“Even with a vaccine we will not stop the crisis,” says top virologist Peter Piot. Moreover, it is hoped that no other virus will appear in the meantime.
As co-discoverer of the Ebola virus and his pioneering role in the United Nations in the field of HIV, Peter Piot is a world authority for viruses. But even a top expert like Piot was surprised by covid-19. “One of my regular speeches is called ‘are we ready for the next pandemic?’ The answer was ‘no’. But I had not thought about a corona virus, but a new flu virus. So I was not quite right,” says Piot, who is director of the London School of Hygiene and Tropical Medicine. Since May, he has also been a corona advisor to European Commission President Ursula von der Leyen. 71-year-old Piot knows better than anyone what the consequences of the infection with covid-19 mean since he became infected and became seriously ill in March. But in the meantime, it is again very busy for Piot, who came to Belgium for an interview with Von der Leyen and was appointed by Solvay as honorary chairman of the solidarity fund that the chemical group had set up for workers affected by the crisis.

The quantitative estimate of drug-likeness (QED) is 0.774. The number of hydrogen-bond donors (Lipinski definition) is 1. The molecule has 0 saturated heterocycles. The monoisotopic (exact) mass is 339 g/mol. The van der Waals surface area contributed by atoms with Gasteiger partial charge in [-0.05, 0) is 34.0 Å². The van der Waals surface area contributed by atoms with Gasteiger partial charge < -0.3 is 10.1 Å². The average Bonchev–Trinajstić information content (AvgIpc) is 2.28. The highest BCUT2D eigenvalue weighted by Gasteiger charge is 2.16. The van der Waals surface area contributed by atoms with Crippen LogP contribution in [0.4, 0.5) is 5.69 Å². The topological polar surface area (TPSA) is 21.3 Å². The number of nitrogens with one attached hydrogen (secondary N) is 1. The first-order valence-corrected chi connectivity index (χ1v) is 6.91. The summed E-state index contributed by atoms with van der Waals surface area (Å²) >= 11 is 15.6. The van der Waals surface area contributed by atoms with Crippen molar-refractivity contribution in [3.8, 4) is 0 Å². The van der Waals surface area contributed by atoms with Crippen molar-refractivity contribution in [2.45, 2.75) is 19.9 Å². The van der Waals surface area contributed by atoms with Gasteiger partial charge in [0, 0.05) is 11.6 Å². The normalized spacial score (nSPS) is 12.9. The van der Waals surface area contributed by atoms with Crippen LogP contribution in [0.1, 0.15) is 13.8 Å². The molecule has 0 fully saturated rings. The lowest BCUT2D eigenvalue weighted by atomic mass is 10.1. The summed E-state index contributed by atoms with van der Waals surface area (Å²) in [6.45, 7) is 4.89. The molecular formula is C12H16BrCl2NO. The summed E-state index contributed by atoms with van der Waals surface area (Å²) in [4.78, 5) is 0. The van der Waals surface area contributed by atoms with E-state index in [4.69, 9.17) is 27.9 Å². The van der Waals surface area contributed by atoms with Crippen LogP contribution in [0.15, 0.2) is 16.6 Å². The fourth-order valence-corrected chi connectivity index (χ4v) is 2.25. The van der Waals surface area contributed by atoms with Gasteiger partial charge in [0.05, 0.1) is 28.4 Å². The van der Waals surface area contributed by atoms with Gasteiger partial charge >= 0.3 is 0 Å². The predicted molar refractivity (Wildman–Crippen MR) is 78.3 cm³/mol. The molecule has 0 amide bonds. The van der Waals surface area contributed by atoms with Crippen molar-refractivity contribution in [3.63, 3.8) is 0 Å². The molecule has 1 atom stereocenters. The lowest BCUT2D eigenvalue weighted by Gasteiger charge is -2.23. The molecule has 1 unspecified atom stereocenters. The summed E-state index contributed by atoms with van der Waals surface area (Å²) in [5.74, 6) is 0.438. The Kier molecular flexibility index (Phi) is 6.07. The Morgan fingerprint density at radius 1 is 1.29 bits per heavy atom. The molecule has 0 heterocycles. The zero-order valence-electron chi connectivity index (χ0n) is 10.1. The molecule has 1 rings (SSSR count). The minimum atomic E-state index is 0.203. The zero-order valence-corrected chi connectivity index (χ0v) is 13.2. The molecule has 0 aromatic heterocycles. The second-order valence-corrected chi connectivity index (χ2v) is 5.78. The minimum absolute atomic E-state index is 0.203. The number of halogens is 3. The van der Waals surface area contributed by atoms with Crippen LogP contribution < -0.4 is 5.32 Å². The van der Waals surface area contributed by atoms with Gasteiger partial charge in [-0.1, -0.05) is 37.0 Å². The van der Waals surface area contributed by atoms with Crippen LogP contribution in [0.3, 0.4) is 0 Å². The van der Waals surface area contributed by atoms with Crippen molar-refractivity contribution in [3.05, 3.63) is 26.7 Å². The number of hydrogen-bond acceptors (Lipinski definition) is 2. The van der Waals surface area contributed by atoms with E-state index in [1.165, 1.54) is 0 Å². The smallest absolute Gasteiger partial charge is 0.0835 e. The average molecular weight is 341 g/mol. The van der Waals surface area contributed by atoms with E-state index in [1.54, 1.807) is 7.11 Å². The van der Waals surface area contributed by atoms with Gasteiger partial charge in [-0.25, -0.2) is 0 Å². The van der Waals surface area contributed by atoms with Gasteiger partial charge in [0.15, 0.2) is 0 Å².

As co-discoverer of the Ebola virus and his pioneering role in the United Nations in the field of HIV, Peter Piot is a world authority for viruses. But even a top expert like Piot was surprised by covid-19. “One of my regular speeches is called ‘are we ready for the next pandemic?’ The answer was ‘no’. But I had not thought about a coronavirus, but a new flu virus. So I was not quite right,” says Piot, who is director of the London School of Hygiene and Tropical Medicine. Since May, he has also been a corona advisor to European Commission President Ursula von der Leyen. 71-year-old Piot knows better than anyone what the consequences of the infection with covid-19 mean since he became infected and became seriously ill in March. But in the meantime, it is again extremely busy for Piot, who came to Belgium for an interview with Von der Leyen and was appointed by Solvay as honorary chairman of the solidarity fund that the chemical group had set up for employees affected by the crisis. this pandemic? PETER PIOT. “Today, roughly 100 million people are infected. That means that almost 8 billion others are not yet infected. For a virus like this, that is fantastic, a party. It can still infect billions of people. That means that this is just the beginning of This crisis is. We’re not going to get out of it without vaccines, and even with a vaccine we’re not going to be able to stop it. Now, I’m not a doomsayer, but maybe something else will come along. ”Another virus on top of covid- 19 and flu? PIOT. “Another virus, yes. That can always happen. We have come to a period where we will see more and more epidemics due to the pressure of the growing population on the ecosystem, the increasing interaction between animals and humans and the growing mobility.” the good news? PIOT. “In Europe, most countries have managed to significantly slow down the spread by means of draconian measures. Although elimination is not successful. Even New Zealand, which has completely closed itself off, is not succeeding. smallpox. “We also know better how to deal with someone who is ill, that we should protect residential care centers, test more and so on. Getting infected will be less dramatic, and I don’t expect us to go back to a lockdown either. The economy would not survive. “A lot is expected from the vaccines against covid-19. Too much? PIOT.” I am quite optimistic about a vaccine. You and I will be vaccinated in a year, and hopefully sooner. But those vaccines will not protect 100 percent. The US FDA has said that 50 percent protection is good enough until further notice. Such a vaccine will probably protect against serious illness and death. The same goes for the flu vaccine, which mainly protects against pneumonia and death. But if you think it will fix everything and we can go back to the pre-crisis situation, you expect too much. A vaccine will not prevent some of the behaviors in our society from being permanently different. Shaking hands is most likely a thing of the past. We get a new culture like in Japan where you wear a mask when you have a cold or a snot nose, to protect others. Here it is considered a violation of the individual, but we will have to adapt as a society. “There are four technologies to develop vaccines. Will one be more efficient than the other? PIOT.” Some vaccines may not work and some will. Some may have side effects, some may not. In any case, we cannot take a shortcut for such a vaccine. Hopefully we will have an idea at the end of October or the beginning of November whether the first vaccines will work, although I expect it to be early next year. And then we have to make sure there are no side effects. You inject biological material into millions, possibly billions of people. You cannot take risks. That takes time. “Suppose the first vaccine is 50 percent efficient, but a better one soon follows. Would you wait? PIOT.” It would be if I were absolutely sure that it will come soon and is better, but that is not the case . One of the biggest challenges of this epidemic is uncertainty. We don’t know what will work. Although it is unlikely that the first generation of vaccines will be the ideal. These vaccines will continue to be tinkered with to make them more efficient. “Is a vaccine that is nearly 100 percent effective? PIOT.” We know that is possible. The measles or polio vaccines are 90 percent or more effective. The big question is whether the vaccine will only prevent death and disease, or whether it will also prevent infection. The latter would be ideal. Hopefully we will know by the end of this year. “Is group immunity a possible strategy? PIOT.” Hearth or group immunity is an option that has shaped the future of epidemics for centuries, because they did not have the resources we have now. With millions of deaths as a result. I do not think this is ethically acceptable in the 21st century. That would amount to a massacre of the elderly and other vulnerable groups. We have to achieve herd immunity through vaccination as soon as possible, because a vaccine protects not only the vaccinated, but the entire community. “Do you expect covid-19 to evolve into a seasonal virus? PIOT.” That could be. When it is colder, we all sit inside more often, with closed windows, in periods when there are already more colds and flu. That will cause the virus to continue to simmer, and flare up regularly. “Re-infections are also emerging. PIOT.” It still seems rare, but that could increase. We do not know. It could be that someone who has been more seriously ill has better immunity than someone who was infected but showed little or no symptoms. We can also hope for cellular immunity, a basic immunity that makes you unlikely to get sick if you get infected again. In Singapore, people were examined who were infected with SARS, a similar virus, in 2003. They had no antibodies but possibly cellular immunity. It’s a hypothesis. “Should we be concerned about vaccine nationalism? PIOT.” Yes. It is not overridden. And Europe has really done something right there. You first saw it in the United States with President Donald Trump, who wanted to keep all vaccines produced in the US for Americans. In Europe there was the initiative of Germany, the Netherlands, France and Italy, who wanted to do something similar. The other European countries were not happy with that. If every country wants to do it only for itself, it will not work. Then the weakest are completely ignored. Now they are working together, and the European Commission also supports Covax, an initiative of the World Health Organization to purchase vaccines for poorer countries. We see this nationalism not only for vaccines, but also for Gilead’s drug remdesivir, which slows down the virus and of which America has bought almost the entire stock. “Do you expect that there will be another very effective drug against covid-19? PIOT. “Yes. A lot of good research is going on, about which we will probably know more at the end of this year. Meanwhile, the mortality of hospitalized patients is declining. There is more experience. Hospitals know when to ventilate and they now give dexamethasone with ventilation and corticosteroids and anticoagulants (anti-coagulants) that increase the chance of survival. Although the virus remains the devil. “Corona fatigue has been around for some time. Many young people, but also the elderly, no longer listen to the advice.PIOT.” If everyone follows the rules, we would not have these problems. But that is not the case. The red lights are flickering. This new surge worries me. We should not postpone difficult decisions. I am less concerned about elementary schools, but I am concerned about mass events involving young people who, as a result, re-infect the elderly. “Has our society’s lack of resilience to covid-19 surprised you? PIOT.” I thought that the developed countries would certainly be better armed. I hadn’t thought about the impact on the economy, or what it means to close schools, or the impact on mental health that has led to a tens of percent increase in divorce rates and much more intimate partner violence. “What can we do? learning from the foreign approach? PIOT. “Most countries have been too slow, not only Belgium. But no one has ever faced such a problem. That’s why I’m quite lenient with those in charge. Even though countries like Germany or Denmark have done better than others. Germany, for example, started mass testing very early, works very decentralized and has a chancellor who has been a scientist. Anyway, there was a sort of ranking of how well prepared countries were for such a pandemic. And which countries were at the top? The United States, where it is now total chaos, and the United Kingdom, which has done much worse than Belgium. “The most important lesson is that it can happen again. We need to invest heavily in systems that detect an outbreak quickly. We need to having a fire brigade and hoping it will never have to turn out. But convincing a government and society to invest in something that may never be needed is very difficult. The health care budget is increasing every year. But that’s for people who are ill Spending money for people who are not yet sick is very difficult to sell. ” Do you see life differently after your illness? PIOT. “Absolutely. I’m trying to live a healthier life. I’m doing more fitness, going for a walk every morning and paying more attention to my food and drink. And I appreciate life a lot more.”